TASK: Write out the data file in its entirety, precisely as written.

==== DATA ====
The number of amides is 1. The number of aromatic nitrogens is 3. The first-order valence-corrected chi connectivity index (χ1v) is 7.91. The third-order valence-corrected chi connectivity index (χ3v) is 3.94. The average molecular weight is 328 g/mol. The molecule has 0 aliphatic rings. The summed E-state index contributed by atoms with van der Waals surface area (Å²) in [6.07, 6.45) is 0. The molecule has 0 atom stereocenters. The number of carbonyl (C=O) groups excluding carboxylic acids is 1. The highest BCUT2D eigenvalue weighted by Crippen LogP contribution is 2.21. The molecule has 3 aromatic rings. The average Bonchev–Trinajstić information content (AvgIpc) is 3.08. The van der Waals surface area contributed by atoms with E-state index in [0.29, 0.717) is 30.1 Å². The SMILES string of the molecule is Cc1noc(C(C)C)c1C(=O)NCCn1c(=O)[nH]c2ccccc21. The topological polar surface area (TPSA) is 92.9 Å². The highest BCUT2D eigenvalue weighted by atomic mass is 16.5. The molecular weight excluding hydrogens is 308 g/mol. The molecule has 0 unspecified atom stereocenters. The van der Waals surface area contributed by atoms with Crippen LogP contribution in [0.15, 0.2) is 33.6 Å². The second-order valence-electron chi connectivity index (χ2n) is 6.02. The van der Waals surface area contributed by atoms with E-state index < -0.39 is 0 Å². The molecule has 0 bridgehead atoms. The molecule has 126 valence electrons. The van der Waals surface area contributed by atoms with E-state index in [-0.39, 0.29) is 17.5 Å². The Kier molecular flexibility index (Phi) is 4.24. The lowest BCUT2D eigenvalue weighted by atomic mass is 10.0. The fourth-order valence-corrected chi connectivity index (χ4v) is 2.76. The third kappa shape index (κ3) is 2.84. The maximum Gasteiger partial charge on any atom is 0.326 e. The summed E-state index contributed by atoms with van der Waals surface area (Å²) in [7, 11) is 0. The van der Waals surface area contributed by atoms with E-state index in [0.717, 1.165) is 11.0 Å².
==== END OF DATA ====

The number of amides is 1. The number of aromatic nitrogens is 3. The first-order valence-corrected chi connectivity index (χ1v) is 7.91. The third-order valence-corrected chi connectivity index (χ3v) is 3.94. The average molecular weight is 328 g/mol. The molecule has 0 aliphatic rings. The summed E-state index contributed by atoms with van der Waals surface area (Å²) in [6.07, 6.45) is 0. The molecule has 0 atom stereocenters. The number of carbonyl (C=O) groups excluding carboxylic acids is 1. The highest BCUT2D eigenvalue weighted by Crippen LogP contribution is 2.21. The molecule has 3 aromatic rings. The average Bonchev–Trinajstić information content (AvgIpc) is 3.08. The van der Waals surface area contributed by atoms with E-state index in [0.29, 0.717) is 30.1 Å². The SMILES string of the molecule is Cc1noc(C(C)C)c1C(=O)NCCn1c(=O)[nH]c2ccccc21. The topological polar surface area (TPSA) is 92.9 Å². The highest BCUT2D eigenvalue weighted by atomic mass is 16.5. The molecular weight excluding hydrogens is 308 g/mol. The molecule has 0 unspecified atom stereocenters. The van der Waals surface area contributed by atoms with Crippen LogP contribution in [0.15, 0.2) is 33.6 Å². The second-order valence-electron chi connectivity index (χ2n) is 6.02. The van der Waals surface area contributed by atoms with E-state index < -0.39 is 0 Å². The molecule has 0 bridgehead atoms. The molecule has 126 valence electrons. The van der Waals surface area contributed by atoms with E-state index in [-0.39, 0.29) is 17.5 Å². The Kier molecular flexibility index (Phi) is 4.24. The lowest BCUT2D eigenvalue weighted by atomic mass is 10.0. The fourth-order valence-corrected chi connectivity index (χ4v) is 2.76. The third kappa shape index (κ3) is 2.84. The maximum Gasteiger partial charge on any atom is 0.326 e. The summed E-state index contributed by atoms with van der Waals surface area (Å²) in [7, 11) is 0. The van der Waals surface area contributed by atoms with E-state index in [0.717, 1.165) is 11.0 Å².